GM1 gangliosidosis is a rare lysosomal storage disorder characterized biochemically by deficient beta-galactosidase activity and clinically by a wide range of variable neurovisceral, ophthalmological and dysmorphic features 1. GM1 gangliosidosis, also known as GLB1 deficiency, is estimated to occur in one in 100,000 to 300,000 individuals 2, 4. The most common of all GM1 gangliosidosis forms is the infantile form.
GM1 gangliosidosis is one of the GLB1-related disorders, along with the mucopolysaccharidosis type IVB (MPS IVB), also known as Morquio disease type B 1, 2, 4. MPS IVB is clinically indistinguishable from MPS IVA; therefore, the recently published MPS IVA clinical diagnostic criteria might be used as an aid in MPS IVB diagnosis 3.
There are three types of GM1 gangliosidosis based on age of onset:
- Severe rapidly progressive infantile form with onset before six months of age (type 1 GM1 gangliosidosis)
- Late infantile or juvenile form with onset between seven months and 3 years of age with delayed motor and cognitive development (type 2 GM1 gangliosidosis)
- Adult, chronic form with late onset between 3 and 30 years of age (type 3 GM1 gangliosidosis), characterized primarily by generalized dystonia.
Disease severity appears to be related to the level of beta-galactosidase activity. GM1 gangliosidosis is caused by pathogenic variants in GLB1 leading to decreased activity of β-galactosidase, a lysosomal enzyme involved in the metabolism of the sphingolipid GM1 ganglioside. When enzyme activity is decreased, sphingolipid intermediates accumulate in the lysosome and interfere with appropriate functioning of the organelle. A hallmark of GM1 gangliosidosis is degeneration of the CNS where ganglioside synthesis is the highest.
Clinical features of GM1 gangliosidosis span a spectrum ranging from severe (infantile) to mild (adult) form 4:
Type I (infantile) GM1 gangliosidosis is characterized by the onset of symptoms prior to age 12 months. In some infants prenatal manifestations include hydrops fetalis (6%) and intrauterine growth retardation (1%) 4. The major clinical finding of infantile GM1 gangliosidosis is severe central nervous system dysfunction which manifest as early developmental delay with hypotonia and an exaggerated startle response, followed by spasticity and rapid regression 3. By the end of the first 12 months of life, most affected infants are without vision or hearing and with severe central nervous system dysfunction leading to decerebrate 3. Common finding in infantile GM1 gangliosidosis are cardiomyopathy, seizures, hepatosplenomegaly and poor feeding. Other findings include a coarsened facial appearance, large low-set ears, gingival hypertrophy with macroglossia, coarse thickened skin, hirsutism, and skeletal dysplasia 1, 3.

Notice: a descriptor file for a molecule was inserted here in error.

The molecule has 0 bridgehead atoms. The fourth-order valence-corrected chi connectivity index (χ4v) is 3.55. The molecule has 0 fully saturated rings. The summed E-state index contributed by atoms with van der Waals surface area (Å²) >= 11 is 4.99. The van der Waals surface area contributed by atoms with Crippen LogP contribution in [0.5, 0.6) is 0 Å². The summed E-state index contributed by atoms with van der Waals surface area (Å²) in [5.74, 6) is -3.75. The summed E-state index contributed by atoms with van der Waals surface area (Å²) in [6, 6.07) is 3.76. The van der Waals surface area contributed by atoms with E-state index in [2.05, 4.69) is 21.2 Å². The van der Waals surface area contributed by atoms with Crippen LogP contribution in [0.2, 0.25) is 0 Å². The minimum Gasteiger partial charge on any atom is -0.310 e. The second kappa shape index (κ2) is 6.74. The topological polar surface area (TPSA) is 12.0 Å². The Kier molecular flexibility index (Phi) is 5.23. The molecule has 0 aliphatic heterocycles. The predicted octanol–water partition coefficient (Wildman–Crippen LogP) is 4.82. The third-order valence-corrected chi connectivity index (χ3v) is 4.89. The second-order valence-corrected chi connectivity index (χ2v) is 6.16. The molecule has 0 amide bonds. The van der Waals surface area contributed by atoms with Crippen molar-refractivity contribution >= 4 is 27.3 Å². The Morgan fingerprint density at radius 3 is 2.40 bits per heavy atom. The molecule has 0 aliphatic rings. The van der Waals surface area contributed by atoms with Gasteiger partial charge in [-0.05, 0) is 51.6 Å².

Type II (late infantile and juvenile) GM1 gangliosidosis is characterized with the late infantile onset, typically between ages 1-3 until ages 5-10 1. The disease is characterized by motor and cognitive delay, slow regression of previously achieved skills and absence of skeletal deformities 1.
Chronic/adult GM1 gangliosidosis has the onset of symptoms is in late childhood to the third decade 3, typically presenting with generalized dystonia leading to unsteady gait and speech disturbance 1, 3. Most affected patients rapidly develop extrapyramidal signs including akinetic-rigid parkinsonism (64%) 3. Other common findings include gait disturbance (44%), cardiomyopathy (38%), speech difficulties (33%), and dystonia (22%) 3. Skeletal abnormalities are identified in 95% of affected individuals, they are most commonly present in a form of short stature, kyphosis, and scoliosis of varying severity 3.
GM1 gangliosidosis is an allelic disorder to the Morquio B disease (Mucopolysacharoidosis type IVB, MPS IVB). MPS IVB is clinically indistinguishable from MPS IVA, caused by pathogenic variants in GALNS. MPS IVA/IVB is clinically characterized by corneal clouding, cardiac valvular disease, and skeletal abnormalities, including short stature. In general, neurologic function is normal 3, 4. Affected children have no distinctive clinical findings at birth. The severe form is usually apparent between ages one and three years. The attenuated form may not become evident until late childhood or adolescence. While the skeletal changes in MPS IV are the hallmark findings, involvement of other organ systems can lead to significant morbidity, including respiratory compromise, obstructive sleep apnea, valvular heart disease, hearing impairment, corneal clouding, dental abnormalities, and hepatomegaly 1, 5.